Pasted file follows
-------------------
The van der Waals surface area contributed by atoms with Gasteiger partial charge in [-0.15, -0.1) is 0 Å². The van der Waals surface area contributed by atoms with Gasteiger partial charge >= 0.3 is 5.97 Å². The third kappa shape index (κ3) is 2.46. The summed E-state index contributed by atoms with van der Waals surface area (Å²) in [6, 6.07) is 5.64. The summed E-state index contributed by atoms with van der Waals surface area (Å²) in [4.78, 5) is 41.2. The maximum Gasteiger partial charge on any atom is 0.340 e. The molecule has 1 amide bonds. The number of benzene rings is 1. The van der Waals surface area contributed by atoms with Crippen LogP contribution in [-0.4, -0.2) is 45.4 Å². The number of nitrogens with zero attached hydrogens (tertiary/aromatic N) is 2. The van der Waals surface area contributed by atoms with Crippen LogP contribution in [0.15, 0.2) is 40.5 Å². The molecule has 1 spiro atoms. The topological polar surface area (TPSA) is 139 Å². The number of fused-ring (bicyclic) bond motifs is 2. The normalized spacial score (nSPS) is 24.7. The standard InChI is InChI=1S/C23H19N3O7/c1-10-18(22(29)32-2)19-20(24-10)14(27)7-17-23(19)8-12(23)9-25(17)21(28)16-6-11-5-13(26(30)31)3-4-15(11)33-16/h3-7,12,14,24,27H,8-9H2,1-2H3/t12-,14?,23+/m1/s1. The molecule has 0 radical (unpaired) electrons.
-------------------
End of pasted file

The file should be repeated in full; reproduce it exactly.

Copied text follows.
The van der Waals surface area contributed by atoms with Gasteiger partial charge in [-0.15, -0.1) is 0 Å². The van der Waals surface area contributed by atoms with Gasteiger partial charge >= 0.3 is 5.97 Å². The third kappa shape index (κ3) is 2.46. The summed E-state index contributed by atoms with van der Waals surface area (Å²) in [6, 6.07) is 5.64. The summed E-state index contributed by atoms with van der Waals surface area (Å²) in [4.78, 5) is 41.2. The maximum Gasteiger partial charge on any atom is 0.340 e. The molecule has 1 amide bonds. The number of benzene rings is 1. The van der Waals surface area contributed by atoms with Crippen LogP contribution in [-0.4, -0.2) is 45.4 Å². The number of nitrogens with zero attached hydrogens (tertiary/aromatic N) is 2. The van der Waals surface area contributed by atoms with Crippen LogP contribution in [0.15, 0.2) is 40.5 Å². The molecule has 1 spiro atoms. The topological polar surface area (TPSA) is 139 Å². The number of fused-ring (bicyclic) bond motifs is 2. The normalized spacial score (nSPS) is 24.7. The standard InChI is InChI=1S/C23H19N3O7/c1-10-18(22(29)32-2)19-20(24-10)14(27)7-17-23(19)8-12(23)9-25(17)21(28)16-6-11-5-13(26(30)31)3-4-15(11)33-16/h3-7,12,14,24,27H,8-9H2,1-2H3/t12-,14?,23+/m1/s1. The molecule has 0 radical (unpaired) electrons.